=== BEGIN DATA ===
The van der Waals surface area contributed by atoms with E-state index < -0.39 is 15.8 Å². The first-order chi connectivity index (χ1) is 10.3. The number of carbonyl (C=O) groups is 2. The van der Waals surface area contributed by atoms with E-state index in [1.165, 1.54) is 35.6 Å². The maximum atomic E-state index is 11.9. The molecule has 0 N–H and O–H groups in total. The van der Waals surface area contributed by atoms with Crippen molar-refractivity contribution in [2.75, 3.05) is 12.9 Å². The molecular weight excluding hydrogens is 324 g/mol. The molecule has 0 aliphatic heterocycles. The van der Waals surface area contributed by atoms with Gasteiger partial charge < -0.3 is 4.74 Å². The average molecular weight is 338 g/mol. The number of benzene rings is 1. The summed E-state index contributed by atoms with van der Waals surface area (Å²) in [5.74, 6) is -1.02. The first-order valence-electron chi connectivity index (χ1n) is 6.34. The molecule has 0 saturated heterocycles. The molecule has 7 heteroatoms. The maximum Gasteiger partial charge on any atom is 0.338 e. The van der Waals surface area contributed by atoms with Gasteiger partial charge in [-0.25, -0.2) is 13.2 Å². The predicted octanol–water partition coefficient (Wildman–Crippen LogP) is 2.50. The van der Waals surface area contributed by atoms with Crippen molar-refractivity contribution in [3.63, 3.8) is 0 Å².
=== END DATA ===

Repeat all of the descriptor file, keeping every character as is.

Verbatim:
The van der Waals surface area contributed by atoms with E-state index < -0.39 is 15.8 Å². The first-order chi connectivity index (χ1) is 10.3. The number of carbonyl (C=O) groups is 2. The van der Waals surface area contributed by atoms with E-state index in [1.165, 1.54) is 35.6 Å². The maximum atomic E-state index is 11.9. The molecule has 0 N–H and O–H groups in total. The van der Waals surface area contributed by atoms with Crippen molar-refractivity contribution in [2.75, 3.05) is 12.9 Å². The molecular weight excluding hydrogens is 324 g/mol. The molecule has 0 aliphatic heterocycles. The van der Waals surface area contributed by atoms with Gasteiger partial charge < -0.3 is 4.74 Å². The average molecular weight is 338 g/mol. The number of benzene rings is 1. The summed E-state index contributed by atoms with van der Waals surface area (Å²) in [5.74, 6) is -1.02. The first-order valence-electron chi connectivity index (χ1n) is 6.34. The molecule has 0 saturated heterocycles. The molecule has 7 heteroatoms. The maximum Gasteiger partial charge on any atom is 0.338 e. The van der Waals surface area contributed by atoms with Gasteiger partial charge in [-0.25, -0.2) is 13.2 Å². The predicted octanol–water partition coefficient (Wildman–Crippen LogP) is 2.50. The van der Waals surface area contributed by atoms with Crippen molar-refractivity contribution in [3.63, 3.8) is 0 Å².